First, Erica Hill from Headline News joins us with a 360 bulletin.

Hi, Erica.

ERICA HILLS, HEADLINE NEWS ANCHOR: John, five Michigan children are in protective custody tonight after their mother was charged with offering one of the children for sex.

Police say the woman agreed to let an undercover police officer take pornographic pictures of the 7-year-old and have sex with the girl for money. The mother was arrested when she brought the girl to a hotel outside Detroit.

At the Supreme Court, an inconvenient rebuke for the Bush administration on global warming. In a 5-4 decision, the justices said the Clean Air Act authorizes the EPA to regulate emissions of carbon dioxide and other greenhouse gases from cars. The court also ordered the federal government to take a new look at its policy on climate change.

The young survivors of last October's shooting at an Amish school are back in class in a new one-room schoolhouse. The news school has a sealed door that locks from the inside. The old school was torn down after a milk truck driver killed five girls and wounded five others before killing himself last fall.

And just in time for Easter a box full of not Peeps. These are real live baby chicks. The problem here, those chicks were dyed different colors, as you can see, and then shipped cross-country to a pet store in Rhode Island, where that dye job violates the state's animal cruelty prevention laws -- John.

ROBERTS: Against the law to be dying those chicks, even in festive Easter colors. It's a good shot, Erica, but check out "The Shot of the Day" here.

A police officer busted for pushing a teenager off of a skateboard. Check it out. Here it comes.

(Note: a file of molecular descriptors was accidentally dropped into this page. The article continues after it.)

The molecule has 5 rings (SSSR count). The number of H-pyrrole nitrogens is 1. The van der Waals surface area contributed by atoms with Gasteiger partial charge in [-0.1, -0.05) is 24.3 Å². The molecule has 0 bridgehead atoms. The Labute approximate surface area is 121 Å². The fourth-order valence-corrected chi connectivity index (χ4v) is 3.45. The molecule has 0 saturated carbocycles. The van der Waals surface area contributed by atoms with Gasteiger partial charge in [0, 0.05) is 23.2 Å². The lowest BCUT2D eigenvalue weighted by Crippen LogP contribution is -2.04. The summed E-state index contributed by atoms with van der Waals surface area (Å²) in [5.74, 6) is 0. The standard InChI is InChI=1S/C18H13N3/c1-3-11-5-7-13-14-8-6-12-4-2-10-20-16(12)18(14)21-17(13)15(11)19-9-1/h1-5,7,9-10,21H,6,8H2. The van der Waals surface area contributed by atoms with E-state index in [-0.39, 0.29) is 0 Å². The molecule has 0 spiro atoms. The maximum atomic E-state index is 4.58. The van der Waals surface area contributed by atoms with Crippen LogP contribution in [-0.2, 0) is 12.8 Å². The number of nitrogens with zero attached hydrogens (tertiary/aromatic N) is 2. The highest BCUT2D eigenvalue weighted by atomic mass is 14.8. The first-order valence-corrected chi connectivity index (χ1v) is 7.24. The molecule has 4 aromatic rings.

HILL: There we go.

ROBERTS: You're down. Over the hedge. The incident was caught on video by the skateboarder's brother, who posted it on the Internet. It's been called the shove seen around the world.

The Charleston, South Carolina, officer now serving a 10-day suspicion without pay. Do you think she should have been suspended? He was skating illegally in a downtown park, marked no skateboarding.

HILL: They're not supposed to skate in the park, from what I read. They said, though, that she used -- I believe she used excessive force.

ROBERTS: Just enough to shove him over the hedge.

HILL: Just enough.

ROBERTS: It's probably actually the easiest fall he's taken on that skateboard.

HILL: You know, landing in the bushes is probably better than landing on the concrete.

ROBERTS: Absolutely. Thanks, Erica. We'll see you soon.

HILL: You bet.

ROBERTS: And a reminder that we want you to give "The Shot" a shot. If you see some amazing video, tell us about it at We'll put some of your best clips on the air.

Al Qaeda making a comeback. That's coming up at the top of the hour.

Also, Senator McCain says parts of Baghdad are safe enough to walk around in. So he did. But when you see how he did, you have might have questions. We certainly did.

A reality check from someone's who has been in Baghdad, day in and day out, for years ahead on 360.


ROBERTS: They set up a Holy Week war, a life sized anatomically correct milk chocolate Jesus and the sculptor who created it. Tonight, an exclusive new look at the sculpture and a second look at a debate hot enough to melt iron, let alone chocolate.

We begin, though, with Al Qaeda reloaded. Reloaded and in many ways reborn. A new generation of leaders emerging and more fighters being trained. This is happening in a remote corner of Pakistan, which itself has become a country edging toward the kind of chaos that al Qaeda thrives on.

Joining us now, Peter Bergen, CNN terrorism analyst and author of "The Osama bin Laden I Know".

Peter, how is this generation of al Qaeda leaders different than past leaders?

PETER BERGEN, CNN TERRORISM ANALYST: Well, they're younger, for a start. I mean, the leadership of al Qaeda, bin Laden is now 50. Al Zawahiri is 53, he's No. 2. So this new generation of people that in their 30s or perhaps in their early 40s.

The other difference is we don't know a huge amount about them. One of the leaders has been identified is a guy called Abdul -- sorry, Abdul Hamdi al-Iraqiy (ph), who I first heard about it a year ago from a Pakistan journalist who'd encountered him in Eastern Afghanistan.

He described himself as the No. 3 in al Qaeda. An article in "The New York Times" seems to confirm, at least, that he's an important leader today.

His name's also cropped up in a terrorism trial in London which is ongoing right now.